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Ants in my Compost  RSS feed

 
Tom Pavlo
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So I went out to add some kitchen scraps to my compost bin last night and noticed that there are many, many ants in there. With the recent lack of rain, it has been a bit dry in there, but it has seemed to be retaining more moisture recently as I have been filling it up with wet kitchen scraps. It seems almost like I have a nest in there.

While I would prefer to have the ants in the compost rather than my house, I was wondering whether anybody could see any benefits or harm by having ants in there. I have been composting for a couple of years now and haven't noticed ants in there. I would imagine that they would turn the compost a bit.

If anybody thinks that ants are a problem, any idea of how to encourage the ants to move somewhere else would be appreciated.

Thanks!
 
Marianne Cicala
gardener
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Location: south central VA 7B
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I'm not a fan of ants as they will take over an area. My solution is a vinegar wash - really no different than pitching some pickles in your compost, but I use 1 vinegar 3 parts water. Don't go crazy drowing it as the best weed killer is a salt/vinegar spray and you don't want to neutralize the composting goodness. Spritz it, they'll move. I also put a barrier of straight vinegar around my house and they surely won't cross it and take up residence inside. I use whatever is cheap, usually apple or white.
hope this helps.
M
 
Ernie DeVore
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Ants in your compost would indicate that the pile is no longer heating up. It has ceased to be an "active" pile. I subscribe to the multi-stage philosophy of composting though and do not believe the pile needs to be hot for its entire life.

If the ants are in your compost it means that there is some food in there for them. The ants will eat that food and then turn it into ant manure (and small dead ant bodies) over time, which is simply part of the composting process. You would see this on a forest floor if you dropped a dead possum or squirrel and covered it up with leaves. The ants would move in and consume it too.

Almost anything you do to get rid of the ants would disrupt the balance of your pile (at least in the short term). If you get out there with a shovel and keep turning it then it'll annoy the ants enough so that they'll leave. You could also add a lot of water to it frequently until it is saturated and becomes thermophillic again. An internal temperature of 140 degrees would make the ants leave as well.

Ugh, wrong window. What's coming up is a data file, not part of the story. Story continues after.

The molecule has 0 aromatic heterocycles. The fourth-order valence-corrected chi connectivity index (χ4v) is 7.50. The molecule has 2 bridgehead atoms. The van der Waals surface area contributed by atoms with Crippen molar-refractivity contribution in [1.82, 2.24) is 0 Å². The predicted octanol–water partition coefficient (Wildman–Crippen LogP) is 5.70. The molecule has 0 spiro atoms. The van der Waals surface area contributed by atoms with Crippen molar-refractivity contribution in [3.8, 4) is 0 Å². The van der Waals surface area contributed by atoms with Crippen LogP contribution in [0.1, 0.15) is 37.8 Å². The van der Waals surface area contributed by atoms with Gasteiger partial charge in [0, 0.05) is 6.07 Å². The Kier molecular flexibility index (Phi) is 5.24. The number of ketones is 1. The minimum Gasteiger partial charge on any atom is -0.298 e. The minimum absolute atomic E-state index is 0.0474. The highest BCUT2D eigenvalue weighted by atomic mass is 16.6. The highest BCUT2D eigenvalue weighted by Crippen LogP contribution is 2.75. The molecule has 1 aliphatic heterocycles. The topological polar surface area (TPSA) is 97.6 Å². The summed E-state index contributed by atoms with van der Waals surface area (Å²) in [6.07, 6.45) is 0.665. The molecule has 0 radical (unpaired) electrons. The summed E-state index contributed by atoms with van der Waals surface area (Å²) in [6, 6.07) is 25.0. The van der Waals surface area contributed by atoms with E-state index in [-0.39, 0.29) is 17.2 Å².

Because I live in Texas, I have fire ants in my newer piles. I consider that to be the only use of fire ants ... protecting the pile from raccoons and other nuisance critters. We compost humanure here on the farm and it seems to attract the ants pretty frequently. Before we had ants though we had problems with flies. Now the ants eat the fly larva and there's no problem. The compost bins are not located up against my house and we don't dig around in there. By the time we crack open the piles to move the compost to the garden, the ants are gone.

My advice is to learn to love ants. They are helping you.
 
Ken Peavey
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Ants are farmers and avid composters.
Ants do their thing running about gathering material to add to their underground heap. In the heap they grow fungus which is one of their food sources. Ants in your compost heap tells you there is lots of good stuff in the heap. Their presence promotes aeration of the heap with the ant corridors. They will do their share of work in process the heap, eating and pooping and contributing carcasses. They will extend beyond the heap to bring in more good stuff-high protein bug bodies for example. If you toss the heap, they will reconstruct their little ant palace. Keep on tossing it, they'll move next door.

 
Tom Pavlo
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As an update, I dumped a bunch of old straw into the heap, threw in some fresh grass clippings, and a bag of used coffee grounds from Starbucks. The core of the pile is so hot that I think that the ants have found a new home.
 
chrissy bauman
Posts: 132
Location: Sunset Zone 27, Florida
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you can also dump boiling water on them if they really annoy you, but i was just turn the compost and forget about them
 
John Alabarr
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Tom Pavlo wrote:So I went out to add some kitchen scraps to my compost bin last night and noticed that there are many, many ants in there. With the recent lack of rain, it has been a bit dry in there, but it has seemed to be retaining more moisture recently as I have been filling it up with wet kitchen scraps. It seems almost like I have a nest in there.

While I would prefer to have the ants in the compost rather than my house, I was wondering whether anybody could see any benefits or harm by having ants in there. I have been composting for a couple of years now and haven't noticed ants in there. I would imagine that they would turn the compost a bit.

If anybody thinks that ants are a problem, any idea of how to encourage the ants to move somewhere else would be appreciated.

Thanks!



Unless they try to sting you, why not let them be?
 
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